I have had a lot of mentors, I had a unique training. I worked with many different chefs with many different styles. I had my father who was American, Patricia Yeo who was Chinese, Chef Kazuo who was Japanese, Petter Maffei who was Italian, Michel Guerard and Laron Torde who were both French… they all inspired me in different ways and with different things. It is why I cook the way I do now, which is what I like to call “New York cuisine” since it has a little influence from everybody.

What do you think of the importance of having cooking experience in foreign countries?
Going back to my influences and global influences, it is the same when I travel. I love tasting different foods from different places. One of my signature dishes here, the chili lobster, is from one of my travels to Singapore and tasting the chili crab. Whenever I travel I take little bits and pieces of the country with me.

What do you think of the recent popularity of Japanese food and knives?
I think the recent popularity of Japanese food is because food is coming to a full circle where people are going back to real, pure and clean ingredients. To me Japanese cuisine is simple things done in a very simple way, but with the utmost care. I think that is why it has become so popular. Japanese knives are made the same way– with a respect for simplicity.

Do you have any advice for chefs who are thinking about buying their first Japanese knife?
I would go into Korin. They let you take the knives out and hold them to really get a feel for them. Talk to the people there and get some advice, let them know what you’re going to be doing with the knife, then go from there. Understand that it’s a different style of knife, so you have to get all of the information you possibly can.

What is your goal for your profession?
To continue to feed people to the best of my ability. To evolve, stay humble, and have fun.

What is your advice for aspiring chefs?
Be patient. There is so much instant gratification nowadays and wanting to take over the world as fast as you can, but be humble and listen to what people are telling you. Understand that it is okay to work before you get to where you want to be.

What is your philosophy towards hospitality?
Hospitality should be fun and thoughtful. Treat customers like family, but understand that people are coming out to have a good time. Relax, have fun, and make sure every little thing is taken care of for them.


Chef Atsushi Kono

September 10, 2014

Atsushi Kono is the executive chef of Torishin restaurant in New York. Torishin specializes in a Japanese grilling style called yakitori, and is the second yakitori restaurant in the United States to earn a coveted Michelin Star. Kono has been active collaborator for a Japanese non-profit organization’s educational programs and fund raising events as a [...]

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Chef Nils Noren

September 3, 2014

  Nils Noren is both a world renowned chef and culinary educator. After graduating from culinary school in his hometown of Gävle, Sweden, he spent many years working at some of the most esteemed restaurants in Stockholm before moving to Aquavit in New York. In 2006, he was appointed Vice President of Culinary Arts and [...]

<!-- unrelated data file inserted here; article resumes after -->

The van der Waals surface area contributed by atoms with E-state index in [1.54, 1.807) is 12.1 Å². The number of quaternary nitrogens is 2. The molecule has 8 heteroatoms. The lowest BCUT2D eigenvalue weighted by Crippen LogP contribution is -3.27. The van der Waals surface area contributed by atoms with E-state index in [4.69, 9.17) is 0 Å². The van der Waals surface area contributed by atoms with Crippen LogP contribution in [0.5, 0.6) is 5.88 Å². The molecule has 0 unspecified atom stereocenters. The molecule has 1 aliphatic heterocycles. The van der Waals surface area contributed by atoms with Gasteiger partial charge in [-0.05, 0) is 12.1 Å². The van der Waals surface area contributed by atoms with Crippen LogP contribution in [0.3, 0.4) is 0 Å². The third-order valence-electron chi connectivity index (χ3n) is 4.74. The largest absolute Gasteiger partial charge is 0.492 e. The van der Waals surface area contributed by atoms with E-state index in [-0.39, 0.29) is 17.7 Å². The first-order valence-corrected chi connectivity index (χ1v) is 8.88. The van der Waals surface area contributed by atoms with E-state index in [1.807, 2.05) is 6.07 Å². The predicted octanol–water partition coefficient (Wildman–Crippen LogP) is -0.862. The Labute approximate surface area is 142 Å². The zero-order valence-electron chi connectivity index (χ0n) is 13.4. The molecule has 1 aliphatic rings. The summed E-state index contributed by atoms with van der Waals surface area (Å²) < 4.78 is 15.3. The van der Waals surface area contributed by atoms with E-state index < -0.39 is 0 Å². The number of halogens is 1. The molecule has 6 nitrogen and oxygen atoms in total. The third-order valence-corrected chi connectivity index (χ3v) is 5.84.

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Chef Danny Bowien

August 27, 2014

Danny Bowien began his career with a brief stint at culinary school in San Francisco, but remained torn between cooking and music until he discovered the art of slicing fish. The young Bowien negotiated a deal with Mike Selvera of Bar Crudo, slicing fish for free in the mornings before working night shifts at Slow [...]

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Chef Dale Talde

August 20, 2014

Dale Talde’s love of being around food and food culture developed thanks to his large Filipino family, who frequently had dinner parties and gatherings where everyone would bring a dish to share. Today, he is the executive chef of Talde and Pork Slope in Brooklyn, and a two-time contestant on Bravo’s Emmy Award-winning culinary show, [...]

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Chef Jet Tila

August 13, 2014

Jet Tila was born into a restaurant family, with his parents opening some of the first Thai restaurants in Los Angeles. In his twenties, Tila attended Le Cordon Bleu to build a foundation of French technique to complement his background in Asian cooking. The combination has proved explosive – Tila has become a much desired [...]

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Chef Chika Tillman

August 6, 2014

  Chika Tillman was born in Tokyo and trained at the French Culinary Institute. She has assisted as opening staff at Gramercy Tavern, Danny Meyer, the Ritz-Carlton, and Seeger’s. In 2003 she opened ChikaLicious Dessert Bar with her husband, Don Tillman. Her delicate Japanese sensibilities and emphasis on the purity of ingredients quickly won her [...]

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Chef Armando Monterroso

July 30, 2014

Armando Monterroso is the executive chef of Gaylord Hotel in Opryland Tennessee. His first taste of the New York restaurant experience began over 10 years ago, when he worked under top New York City chefs, including Laurent Gras, Marcus Samuelsson, and Rocco DiSpirito. What made you want to be a chef? It’s funny, I always [...]